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Tip Sheet for the Week of April 3, 2006

RELEASED: April 3, 2006

Story Idea
Recent and anticipated advances in the sciences have put traditional religious issues in a new light,
leaving many people struggling to make sense of how science fits with their faith-based beliefs. To help people work through these issues, several science and religion faculty and community members established the "Chippewa Valley Dialogue on Science and Religion." The initiative will encourage discussions, bring experts to campus, and help high school science teachers address questions that touch on religion. The core members — which include science and religion faculty, clergy and a physician — have met since fall 2005 to study issues that have social and religious significance. This spring, they'll create study groups so others can join the discussion. They will bring national experts in science and religion to campus to lead public forums, and they'll organize discussions for high school teachers to help them address student concerns when religious beliefs are challenged by scientific discoveries. For details, contact Charlene Burns, associate professor of philosophy and religious studies and director of the CVDSR initiative, at (715) 836-2930 or burnscp@uwec.edu.

Story/Photo Ideas
The American Indian Awareness Month celebration begins with several events.

  • Opening Reception. The reception will kick off American Indian Awareness Month. April 3, 4-6:30 p.m., Council Fire Room, Davies Center.
  • Native Roots, an intergenerational theatre troupe from Lac du Flambeau, will share stories of the past and their impressions of today, and talk about what it means to be Anishinaabe today. Native Roots has performed throughout the U.S. April 3, 4:30-5:30 p.m., Council Fire Room, Davies Center.
  • "History of Boarding School Education: A Local Perspective” will be presented by the Native American Student Association. April 3, 5:30-6:30 p.m., Council Fire Room, Davies Center.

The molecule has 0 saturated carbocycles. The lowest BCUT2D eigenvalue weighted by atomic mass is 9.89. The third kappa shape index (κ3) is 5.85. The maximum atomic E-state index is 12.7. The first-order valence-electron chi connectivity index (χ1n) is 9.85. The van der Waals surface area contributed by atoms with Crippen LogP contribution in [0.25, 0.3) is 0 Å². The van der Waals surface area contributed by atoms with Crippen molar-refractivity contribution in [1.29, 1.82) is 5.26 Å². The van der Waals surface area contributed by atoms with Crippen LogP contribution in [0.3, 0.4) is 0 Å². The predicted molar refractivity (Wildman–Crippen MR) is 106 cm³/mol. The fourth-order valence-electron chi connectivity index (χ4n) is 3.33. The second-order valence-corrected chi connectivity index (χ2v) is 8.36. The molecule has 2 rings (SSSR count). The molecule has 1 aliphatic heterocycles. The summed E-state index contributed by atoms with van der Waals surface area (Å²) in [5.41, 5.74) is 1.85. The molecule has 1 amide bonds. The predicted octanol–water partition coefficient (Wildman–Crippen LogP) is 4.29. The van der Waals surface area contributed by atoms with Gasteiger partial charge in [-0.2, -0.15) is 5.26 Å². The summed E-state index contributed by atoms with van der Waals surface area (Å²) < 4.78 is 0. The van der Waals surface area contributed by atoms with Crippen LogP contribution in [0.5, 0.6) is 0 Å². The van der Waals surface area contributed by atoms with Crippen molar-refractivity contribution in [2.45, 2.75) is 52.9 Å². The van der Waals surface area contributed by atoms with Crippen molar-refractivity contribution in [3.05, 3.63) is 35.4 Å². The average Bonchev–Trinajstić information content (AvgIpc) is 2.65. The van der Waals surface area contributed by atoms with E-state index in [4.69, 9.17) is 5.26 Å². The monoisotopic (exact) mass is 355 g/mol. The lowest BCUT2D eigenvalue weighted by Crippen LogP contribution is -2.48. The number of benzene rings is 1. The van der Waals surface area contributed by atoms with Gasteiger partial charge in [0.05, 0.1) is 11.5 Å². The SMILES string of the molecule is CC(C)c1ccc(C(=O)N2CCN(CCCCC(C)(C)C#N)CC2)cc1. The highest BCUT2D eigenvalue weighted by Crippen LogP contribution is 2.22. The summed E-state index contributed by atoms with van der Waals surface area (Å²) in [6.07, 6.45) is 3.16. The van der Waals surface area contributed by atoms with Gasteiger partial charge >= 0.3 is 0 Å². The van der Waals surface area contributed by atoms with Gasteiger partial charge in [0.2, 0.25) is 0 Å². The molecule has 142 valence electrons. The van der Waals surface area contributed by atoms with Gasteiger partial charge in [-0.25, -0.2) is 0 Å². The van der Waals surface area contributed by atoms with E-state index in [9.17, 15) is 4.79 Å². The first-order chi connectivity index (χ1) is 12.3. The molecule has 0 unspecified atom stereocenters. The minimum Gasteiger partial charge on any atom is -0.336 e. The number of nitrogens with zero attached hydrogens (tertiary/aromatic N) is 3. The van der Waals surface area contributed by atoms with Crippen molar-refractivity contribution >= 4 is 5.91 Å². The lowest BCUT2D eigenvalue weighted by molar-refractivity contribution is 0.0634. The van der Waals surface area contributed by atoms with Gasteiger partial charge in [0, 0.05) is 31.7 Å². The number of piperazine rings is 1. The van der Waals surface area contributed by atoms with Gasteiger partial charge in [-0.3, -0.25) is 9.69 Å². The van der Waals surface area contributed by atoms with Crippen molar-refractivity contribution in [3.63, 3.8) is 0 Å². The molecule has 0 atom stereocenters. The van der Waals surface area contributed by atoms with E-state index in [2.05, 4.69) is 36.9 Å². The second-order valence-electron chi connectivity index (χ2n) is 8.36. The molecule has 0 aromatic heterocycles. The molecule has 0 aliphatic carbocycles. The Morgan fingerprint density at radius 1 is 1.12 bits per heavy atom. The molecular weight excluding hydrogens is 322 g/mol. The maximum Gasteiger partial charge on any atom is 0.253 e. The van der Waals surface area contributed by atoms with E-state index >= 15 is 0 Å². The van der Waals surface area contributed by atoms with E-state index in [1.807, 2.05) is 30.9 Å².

• "Great Lakes Indian Fish and Wildlife Commission and Tribal Natural Resource Protection" by Jim St. Arnold. A member of the Wolf Clan from the Keweenaw Bay Indian Community in Michigan and a Great Lakes Indian Fish and Wildlife Commission program director, he discusses Ojibwe culture, treaty rights and resource management. April 8, 3-4:30 p.m., Wisconsin Room, Davies Center.

Story Idea
An April 6 multimedia presentation will review the global response to the Danish cartoons of the Prophet Muhammad.
Jeffrey Kaplan, associate professor of religion at UW-Oshkosh, will lead "The War of the Cartoons" at 8 p.m. in Room 101, Hibbard Hall. It will place the uproar over the cartoons in political and religious contexts. An author/editor of 11 scholarly books, most of which examine religious violence and/or extremist groups, Kaplan has lived in the Middle East. He's organizing a symposium in Stockholm in June. For details, contact Scott Lowe, chair of the philosophy and religious studies department, at (715) 836-2993 or lowed@uwec.edu.

Visiting Expert
Michael Knetter, a UW-Eau Claire graduate and dean of the UW-Madison School of Business, will give a talk titled "Higher Education in Wisconsin" at 3 p.m. April 7 in Davies Theatre.
He graduated in 1983 with degrees in economics and mathematics. For details, contact Linda Glenna at (715) 836-5743 or glennale@uwec.edu.

Photo Idea
Colleges Against Cancer is organizing the American Cancer Relay for Life event April 7 on the McPhee track. Fifty-three teams will try to raise $43,000. The overnight event will begin at 6 p.m. For details, contact Brianna Paul at paulbm@uwec.edu.

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